Digital Deliberation (Vertically Integrated Projects)
- General Issues
- Science & Technology
- Specific Topics
- Higher Education
- Scope of Influence
- Type of Funder
- Academic Institution
Note: the following entry is incomplete. You can help Participedia by adding to it.
Problems and Purpose
The goal of Georgia Tech's VIP Digital Deliberation program is to design, test, iteratively improve, and implement the online platform Reflect! that supports and structures large-scale deliberation on wicked problems and stimulates reflection. Vertically Integrated Projects (VIP) allow GATech students to work on long-term research and development projects with faculty and graduate students for academic credit.
Background History and Context
The Digital Democray Program began in 2016 with the release of the first version of the Reflect!
Organizing, Supporting, and Funding Entities
The Digital Democracy Program is run by Vertically Inegrated Projects, a university program at Georgia Tech university. It is overseen by Micheal Hoffman.
Participant Recruitment and Selection
Thus far, participants have included students - both those working on the platform and those used as test subjects. The platform is only available to those studying or working at Georgia Tech.
Methods and Tools Used
The platform itself constitutes an online engagement tool.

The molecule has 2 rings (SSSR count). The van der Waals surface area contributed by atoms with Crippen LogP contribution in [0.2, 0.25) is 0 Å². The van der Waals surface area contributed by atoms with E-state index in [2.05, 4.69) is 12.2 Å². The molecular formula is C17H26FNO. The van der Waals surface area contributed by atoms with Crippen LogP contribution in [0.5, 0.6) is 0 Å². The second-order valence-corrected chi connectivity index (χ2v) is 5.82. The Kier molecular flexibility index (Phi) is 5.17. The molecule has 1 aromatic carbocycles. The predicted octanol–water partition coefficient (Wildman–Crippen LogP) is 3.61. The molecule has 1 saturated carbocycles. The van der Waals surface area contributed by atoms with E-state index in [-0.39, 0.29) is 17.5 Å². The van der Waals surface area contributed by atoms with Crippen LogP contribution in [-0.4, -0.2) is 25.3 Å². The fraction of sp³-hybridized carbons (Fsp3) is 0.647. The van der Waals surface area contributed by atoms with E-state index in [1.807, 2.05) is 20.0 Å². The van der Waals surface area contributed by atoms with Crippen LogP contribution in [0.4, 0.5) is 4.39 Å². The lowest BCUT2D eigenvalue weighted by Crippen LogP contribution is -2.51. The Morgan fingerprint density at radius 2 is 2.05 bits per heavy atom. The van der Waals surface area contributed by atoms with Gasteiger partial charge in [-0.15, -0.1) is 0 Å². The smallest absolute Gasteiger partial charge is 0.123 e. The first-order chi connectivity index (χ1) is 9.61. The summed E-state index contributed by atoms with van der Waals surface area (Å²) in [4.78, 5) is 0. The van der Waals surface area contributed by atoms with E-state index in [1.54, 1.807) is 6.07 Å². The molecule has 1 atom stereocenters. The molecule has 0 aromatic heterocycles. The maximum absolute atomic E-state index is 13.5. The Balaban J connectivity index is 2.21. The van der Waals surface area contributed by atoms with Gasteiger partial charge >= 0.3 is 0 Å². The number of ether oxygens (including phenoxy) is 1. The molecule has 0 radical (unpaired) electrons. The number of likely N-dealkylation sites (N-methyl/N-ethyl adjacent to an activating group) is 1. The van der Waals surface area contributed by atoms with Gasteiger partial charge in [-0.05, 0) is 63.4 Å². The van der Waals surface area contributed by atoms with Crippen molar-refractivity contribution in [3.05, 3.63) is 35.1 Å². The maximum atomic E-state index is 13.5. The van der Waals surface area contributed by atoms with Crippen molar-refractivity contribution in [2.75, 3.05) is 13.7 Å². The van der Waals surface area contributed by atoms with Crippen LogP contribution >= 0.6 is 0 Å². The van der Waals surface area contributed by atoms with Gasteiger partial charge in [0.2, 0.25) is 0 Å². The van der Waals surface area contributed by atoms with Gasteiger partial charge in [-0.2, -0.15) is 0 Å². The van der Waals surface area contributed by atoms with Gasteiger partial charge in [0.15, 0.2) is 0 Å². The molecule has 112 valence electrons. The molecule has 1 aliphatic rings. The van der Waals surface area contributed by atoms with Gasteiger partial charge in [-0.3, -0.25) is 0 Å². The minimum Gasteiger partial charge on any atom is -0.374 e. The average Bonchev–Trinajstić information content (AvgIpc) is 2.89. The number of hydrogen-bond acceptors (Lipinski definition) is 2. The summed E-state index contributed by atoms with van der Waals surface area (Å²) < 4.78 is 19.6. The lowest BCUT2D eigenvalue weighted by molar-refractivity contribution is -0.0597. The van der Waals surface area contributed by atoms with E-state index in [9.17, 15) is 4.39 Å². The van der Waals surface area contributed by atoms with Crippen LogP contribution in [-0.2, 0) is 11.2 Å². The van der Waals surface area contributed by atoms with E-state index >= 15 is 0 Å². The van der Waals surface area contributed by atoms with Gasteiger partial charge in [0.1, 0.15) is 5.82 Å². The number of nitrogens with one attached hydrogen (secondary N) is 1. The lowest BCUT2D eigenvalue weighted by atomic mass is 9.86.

Deliberation, Decisions, and Public Interaction
The goal of the VIP Digital Deliberation is to design, test, iteratively improve, and implement the online platform Reflect! that supports and structures large-scale deliberation on wicked problems and stimulates reflection.
Students and faculty work together to model, build, and test the Reflect! online tool to facilitate the following:
Obviously, we feel much more comfortable talking to people who share our views. But this is not sufficient when it comes to wicked problems and the resolution of conflicts. Instead of rehearsing time and again the same opinions, we need to talk to people whose opinions we do not share.
Peaceful decision making and conflict resolution are only possible if people are able to change their mind based on the better argument. This again requires to organize deliberation in a way that supports reflection on one's own reasoning. People need to be enabled to identify—in the process of deliberating with others—weaknesses, gaps, biases, and limitations in their own thinking, and they should be supported to improve it.
Instead of winning an argument, it is much better to stimulate creativity so that solutions can be found that more stakeholders can support.
Participating in public deliberation should be experienced as exciting and rewarding.
Influence, Outcomes, and Effects
Know what influence and effects this initiative had? Help us complete this section!
Analysis and Lessons Learned
Want to contribute an analysis of this initiative? Help us complete this section!